In Britain, the changing social, economic, and political role of women in the 19th and 20th centuries. The inequalities of Britain's traditionally male-dominated society were first voiced by the English feminist Mary Wollstonecraft in the late 18th-century. Great advances in women's rights were made over the subsequent centuries by the women's movement, as women gained new legal rights, particularly within marriage; women's suffrage (the right to vote); and legislation against discrimination in the workplace and sexual harassment. However, by the end of the 20th century sexism still persisted in many areas of society, and the equal representation of men and women had still not been achieved, particularly at levels of seniority in certain professions.
When emancipation was given to men, it was also given to women in recognition of the equality of rights, consistent with the principles of nature on which they are founded, that proclaim the identity of soul between men and women. Thus, Argentine women have been emancipated by law for a long time. The code of law that governs us authorizes a widow to defend her rights in court, just as an educated woman can in North America, and like her, we can manage the interests of our children, these rights being the basis for emancipation. What we lack is sufficient education and instruction to make use of them, instruction that North American women have; it is not just recently that we have proclaimed our freedom. To try to question or to oppose women's emancipation is to oppose something that is almost a fact, it is to attack our laws and destroy the Republic.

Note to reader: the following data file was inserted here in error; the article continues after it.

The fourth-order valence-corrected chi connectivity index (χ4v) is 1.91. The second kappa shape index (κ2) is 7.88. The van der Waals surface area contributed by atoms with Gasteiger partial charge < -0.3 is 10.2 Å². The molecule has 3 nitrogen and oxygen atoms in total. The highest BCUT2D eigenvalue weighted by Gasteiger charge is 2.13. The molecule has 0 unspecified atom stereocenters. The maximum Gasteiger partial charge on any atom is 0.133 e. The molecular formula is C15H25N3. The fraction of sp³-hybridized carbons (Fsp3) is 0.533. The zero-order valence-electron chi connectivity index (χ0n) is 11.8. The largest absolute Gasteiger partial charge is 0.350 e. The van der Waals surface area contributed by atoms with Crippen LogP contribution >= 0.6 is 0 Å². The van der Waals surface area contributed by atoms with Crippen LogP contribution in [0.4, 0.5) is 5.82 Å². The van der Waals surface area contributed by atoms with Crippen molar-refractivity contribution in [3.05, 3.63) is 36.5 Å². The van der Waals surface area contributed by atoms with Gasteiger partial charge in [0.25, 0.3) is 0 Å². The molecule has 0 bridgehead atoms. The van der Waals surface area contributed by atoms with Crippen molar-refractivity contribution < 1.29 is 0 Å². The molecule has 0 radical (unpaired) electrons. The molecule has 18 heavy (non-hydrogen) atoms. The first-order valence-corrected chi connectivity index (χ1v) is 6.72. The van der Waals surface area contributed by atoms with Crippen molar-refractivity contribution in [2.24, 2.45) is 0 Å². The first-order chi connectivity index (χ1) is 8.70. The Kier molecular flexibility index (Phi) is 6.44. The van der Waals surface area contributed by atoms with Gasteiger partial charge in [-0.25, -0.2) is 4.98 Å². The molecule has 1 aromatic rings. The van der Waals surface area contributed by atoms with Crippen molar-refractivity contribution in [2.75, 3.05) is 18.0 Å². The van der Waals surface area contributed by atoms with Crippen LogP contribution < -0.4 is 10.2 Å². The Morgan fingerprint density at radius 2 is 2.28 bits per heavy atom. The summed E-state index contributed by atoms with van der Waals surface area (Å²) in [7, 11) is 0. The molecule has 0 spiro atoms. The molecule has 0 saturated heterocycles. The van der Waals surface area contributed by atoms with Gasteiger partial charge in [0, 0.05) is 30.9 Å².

So let the debate be there, on the true point where it should be: whether or not it is proper for women to make use of those granted rights, asking as a consequence the authorization to go to the university so as to practice those rights or make them effective. And this constitutes another right and duty in woman: a duty to accept the role that...